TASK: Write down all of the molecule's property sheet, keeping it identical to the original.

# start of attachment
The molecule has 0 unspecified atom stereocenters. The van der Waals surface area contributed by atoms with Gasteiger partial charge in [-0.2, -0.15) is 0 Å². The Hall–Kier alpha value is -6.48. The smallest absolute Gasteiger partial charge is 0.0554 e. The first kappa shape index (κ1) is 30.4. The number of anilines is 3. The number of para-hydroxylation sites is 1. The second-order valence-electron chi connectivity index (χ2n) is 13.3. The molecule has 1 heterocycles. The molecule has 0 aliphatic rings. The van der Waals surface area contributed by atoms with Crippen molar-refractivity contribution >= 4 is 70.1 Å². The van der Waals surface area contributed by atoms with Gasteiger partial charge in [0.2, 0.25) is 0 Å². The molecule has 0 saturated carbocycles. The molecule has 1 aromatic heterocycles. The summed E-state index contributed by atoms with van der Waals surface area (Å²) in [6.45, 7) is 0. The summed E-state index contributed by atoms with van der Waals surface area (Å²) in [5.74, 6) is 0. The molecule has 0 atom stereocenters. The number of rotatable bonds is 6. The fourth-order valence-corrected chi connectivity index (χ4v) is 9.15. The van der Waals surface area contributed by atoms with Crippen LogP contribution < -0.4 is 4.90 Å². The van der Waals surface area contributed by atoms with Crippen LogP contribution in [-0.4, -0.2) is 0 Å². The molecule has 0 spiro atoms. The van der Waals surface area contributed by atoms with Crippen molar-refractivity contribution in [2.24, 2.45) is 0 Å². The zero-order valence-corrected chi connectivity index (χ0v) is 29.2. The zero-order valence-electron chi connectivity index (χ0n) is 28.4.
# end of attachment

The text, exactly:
The molecule has 0 unspecified atom stereocenters. The van der Waals surface area contributed by atoms with Gasteiger partial charge in [-0.2, -0.15) is 0 Å². The Hall–Kier alpha value is -6.48. The smallest absolute Gasteiger partial charge is 0.0554 e. The first kappa shape index (κ1) is 30.4. The number of anilines is 3. The number of para-hydroxylation sites is 1. The second-order valence-electron chi connectivity index (χ2n) is 13.3. The molecule has 1 heterocycles. The molecule has 0 aliphatic rings. The van der Waals surface area contributed by atoms with Crippen molar-refractivity contribution >= 4 is 70.1 Å². The van der Waals surface area contributed by atoms with Gasteiger partial charge in [0.2, 0.25) is 0 Å². The molecule has 0 saturated carbocycles. The molecule has 1 aromatic heterocycles. The summed E-state index contributed by atoms with van der Waals surface area (Å²) in [6.45, 7) is 0. The summed E-state index contributed by atoms with van der Waals surface area (Å²) in [5.74, 6) is 0. The molecule has 0 atom stereocenters. The number of rotatable bonds is 6. The fourth-order valence-corrected chi connectivity index (χ4v) is 9.15. The van der Waals surface area contributed by atoms with Crippen LogP contribution < -0.4 is 4.90 Å². The van der Waals surface area contributed by atoms with Crippen LogP contribution in [-0.4, -0.2) is 0 Å². The molecule has 0 spiro atoms. The van der Waals surface area contributed by atoms with Crippen molar-refractivity contribution in [2.24, 2.45) is 0 Å². The zero-order valence-corrected chi connectivity index (χ0v) is 29.2. The zero-order valence-electron chi connectivity index (χ0n) is 28.4.